The difference between a profitable and an unprofitable pay-per-click advertising campaign can be the post-click conversion rate. We've run hundreds of conversion rate optimization tests at my firm over the past decade. Below I’ll share five optimizations that have consistently driven conversion rates higher.
1. Keyword Above the Fold
Most PPC managers know that you can boost click through rates by dynamically inserting the keyword a shopper searched for into their ads. We’ve taken that one step further by evaluating the impact of including that same keyword prominently on the page shoppers find after clicking an ad.
The results of including the searched-on keyword in the landing page have been compelling. We’ve consistently observed lower bounce rates and higher conversion rates of up to 20 percent
One way you can include the searched-on keyword is by implementing a simple script that reads the keyword the shopper used to find your site, and dynamically inserts it into your landing page. Your landing page may look like this as a result, if a shopper searched for “red qidgets."
You can dynamically link the keyword so that when it is clicked, a search is automatically performed on your site. That way, if users do not find the results on your page to be as relevant as possible — i.e., they wanted red widgets but the selection offers widgets of all colors, as is the case in the example above — they have an easy way to perform a quick search on your site.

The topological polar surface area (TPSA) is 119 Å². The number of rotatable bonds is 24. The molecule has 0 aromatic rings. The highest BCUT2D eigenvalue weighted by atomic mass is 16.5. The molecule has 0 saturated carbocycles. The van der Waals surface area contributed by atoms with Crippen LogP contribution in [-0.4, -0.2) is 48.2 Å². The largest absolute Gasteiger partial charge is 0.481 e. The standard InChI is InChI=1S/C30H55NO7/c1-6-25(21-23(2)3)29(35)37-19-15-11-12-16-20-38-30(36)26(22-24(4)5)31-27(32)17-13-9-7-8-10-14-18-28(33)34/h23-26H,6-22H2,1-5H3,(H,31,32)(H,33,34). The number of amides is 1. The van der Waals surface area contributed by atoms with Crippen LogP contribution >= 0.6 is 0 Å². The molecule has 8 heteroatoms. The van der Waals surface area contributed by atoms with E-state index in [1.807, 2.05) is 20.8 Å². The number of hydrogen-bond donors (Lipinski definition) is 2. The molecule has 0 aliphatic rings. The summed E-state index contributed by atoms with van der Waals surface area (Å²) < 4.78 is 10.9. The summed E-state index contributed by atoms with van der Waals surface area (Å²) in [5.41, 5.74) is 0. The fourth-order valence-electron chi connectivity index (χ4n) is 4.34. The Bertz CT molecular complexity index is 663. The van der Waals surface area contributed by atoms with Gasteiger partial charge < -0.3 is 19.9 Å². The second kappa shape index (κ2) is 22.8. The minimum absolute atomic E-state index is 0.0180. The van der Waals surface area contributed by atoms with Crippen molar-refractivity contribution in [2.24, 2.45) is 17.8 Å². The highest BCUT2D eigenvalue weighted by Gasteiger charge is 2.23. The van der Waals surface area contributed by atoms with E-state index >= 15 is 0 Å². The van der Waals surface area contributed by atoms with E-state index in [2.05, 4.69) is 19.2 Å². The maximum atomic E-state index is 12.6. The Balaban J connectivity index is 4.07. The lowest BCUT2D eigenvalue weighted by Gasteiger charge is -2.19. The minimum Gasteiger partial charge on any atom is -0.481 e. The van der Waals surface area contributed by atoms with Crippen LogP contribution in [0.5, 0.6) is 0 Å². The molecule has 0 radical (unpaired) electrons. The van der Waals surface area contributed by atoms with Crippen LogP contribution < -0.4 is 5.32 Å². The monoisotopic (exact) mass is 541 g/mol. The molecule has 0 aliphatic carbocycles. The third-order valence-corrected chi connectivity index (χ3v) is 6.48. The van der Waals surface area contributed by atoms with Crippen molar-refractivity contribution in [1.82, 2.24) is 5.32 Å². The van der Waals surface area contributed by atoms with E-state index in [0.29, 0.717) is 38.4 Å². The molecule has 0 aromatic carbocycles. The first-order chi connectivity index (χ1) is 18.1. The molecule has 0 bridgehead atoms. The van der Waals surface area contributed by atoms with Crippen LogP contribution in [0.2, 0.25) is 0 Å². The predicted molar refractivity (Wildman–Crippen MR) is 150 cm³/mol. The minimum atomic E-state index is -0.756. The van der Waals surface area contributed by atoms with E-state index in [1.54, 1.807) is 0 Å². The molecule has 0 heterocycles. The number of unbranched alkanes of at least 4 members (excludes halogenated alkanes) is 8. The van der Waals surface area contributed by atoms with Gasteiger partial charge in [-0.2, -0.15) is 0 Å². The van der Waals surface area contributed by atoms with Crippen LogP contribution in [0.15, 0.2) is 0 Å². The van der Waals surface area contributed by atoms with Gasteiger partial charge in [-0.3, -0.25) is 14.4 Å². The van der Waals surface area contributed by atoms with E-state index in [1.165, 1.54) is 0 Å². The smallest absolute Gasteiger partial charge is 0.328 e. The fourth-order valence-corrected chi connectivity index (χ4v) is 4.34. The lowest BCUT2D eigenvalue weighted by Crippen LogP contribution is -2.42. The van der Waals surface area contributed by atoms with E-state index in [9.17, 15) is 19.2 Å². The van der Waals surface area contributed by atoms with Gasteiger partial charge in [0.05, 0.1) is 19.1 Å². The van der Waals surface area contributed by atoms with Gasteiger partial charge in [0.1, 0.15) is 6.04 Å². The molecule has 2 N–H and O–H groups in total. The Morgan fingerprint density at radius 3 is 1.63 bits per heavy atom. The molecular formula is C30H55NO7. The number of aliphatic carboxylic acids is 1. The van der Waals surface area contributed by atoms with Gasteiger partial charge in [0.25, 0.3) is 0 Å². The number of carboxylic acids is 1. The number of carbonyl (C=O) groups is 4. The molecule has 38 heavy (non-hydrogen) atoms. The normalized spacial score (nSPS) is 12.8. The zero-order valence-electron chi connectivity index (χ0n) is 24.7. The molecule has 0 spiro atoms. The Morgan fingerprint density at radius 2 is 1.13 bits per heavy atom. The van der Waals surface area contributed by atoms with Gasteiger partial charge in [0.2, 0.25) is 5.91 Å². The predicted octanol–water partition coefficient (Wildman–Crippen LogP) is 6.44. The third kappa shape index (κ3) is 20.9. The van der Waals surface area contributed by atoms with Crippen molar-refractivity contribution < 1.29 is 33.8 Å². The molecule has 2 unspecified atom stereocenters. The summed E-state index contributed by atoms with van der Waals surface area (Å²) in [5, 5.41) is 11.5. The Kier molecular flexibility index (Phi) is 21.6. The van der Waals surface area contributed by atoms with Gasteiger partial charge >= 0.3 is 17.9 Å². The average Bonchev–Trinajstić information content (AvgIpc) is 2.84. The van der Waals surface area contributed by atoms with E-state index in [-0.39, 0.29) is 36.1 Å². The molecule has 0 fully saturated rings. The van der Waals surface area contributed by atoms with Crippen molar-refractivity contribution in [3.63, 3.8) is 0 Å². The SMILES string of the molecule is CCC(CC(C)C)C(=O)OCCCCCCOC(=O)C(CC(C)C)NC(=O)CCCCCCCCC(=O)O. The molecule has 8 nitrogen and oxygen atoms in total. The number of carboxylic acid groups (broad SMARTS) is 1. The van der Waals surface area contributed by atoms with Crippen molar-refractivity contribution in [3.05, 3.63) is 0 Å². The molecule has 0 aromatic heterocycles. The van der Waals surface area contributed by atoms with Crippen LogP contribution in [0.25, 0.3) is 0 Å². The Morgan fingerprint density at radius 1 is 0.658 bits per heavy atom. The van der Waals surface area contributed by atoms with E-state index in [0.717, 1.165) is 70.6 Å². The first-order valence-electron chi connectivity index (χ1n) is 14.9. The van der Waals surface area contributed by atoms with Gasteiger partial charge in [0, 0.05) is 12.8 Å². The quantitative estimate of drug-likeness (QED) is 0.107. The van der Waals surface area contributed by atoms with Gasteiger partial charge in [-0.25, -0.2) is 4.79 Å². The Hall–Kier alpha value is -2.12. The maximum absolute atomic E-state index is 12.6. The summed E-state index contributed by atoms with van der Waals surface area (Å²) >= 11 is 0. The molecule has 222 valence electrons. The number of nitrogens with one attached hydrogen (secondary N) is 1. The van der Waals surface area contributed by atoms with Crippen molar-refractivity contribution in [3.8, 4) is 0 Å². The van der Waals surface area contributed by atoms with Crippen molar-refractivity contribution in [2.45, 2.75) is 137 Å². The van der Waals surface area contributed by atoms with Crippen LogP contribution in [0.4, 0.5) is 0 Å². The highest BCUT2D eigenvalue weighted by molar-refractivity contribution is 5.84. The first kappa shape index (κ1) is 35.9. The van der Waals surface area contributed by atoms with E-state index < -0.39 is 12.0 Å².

Another approach, one that can have search engine optimization benefits as well, is to insert the keywords that drive traffic to a particular landing page both naturally and through paid search campaigns, and ensuring that your above-the-fold content and merchandising assortment is as relevant to those keywords as possible.
2. Feature Relevant Products
A basic rule of pay-per-click advertising is to bring shoppers who click on your ad to a relevant page on your site that matches their intent. Many online merchants do this pretty well, but in my experience there is a lot of room for improvement.
For example, if there is a lot of search activity for the phrase “cloud prints,” and also for the related phrase “lightening prints,” and today you have a single landing page promoting both, consider giving each a unique landing page.
We've ran tests related to that scenario, and found that conversion rates are significantly higher when the product mix displayed on the landing page immediately matches the shopper’s search query, rather than requiring them to use sorting and filtering tools.
3. Strategically Set Default 'Sort by' Settings
We’ve found that the default sort preference for your landing pages can have a big impact on average order value and conversion rates.
Sorting from highest price to lowest price, for example, often results in a higher average order value. However, sorting from lowest price to highest price may result in a higher conversion rate. According to our tests, increased revenue due to the higher average order value typically compensates for the lower conversion rate, making it a net positive.
Conduct conversion tests on your own website to find the optimal recipe. When you run your tests, make sure to segment them to treat shoppers who arrive at a landing page immediately after conducting a search on a search engine differently than a shopper who browses to a landing page from somewhere else on your site.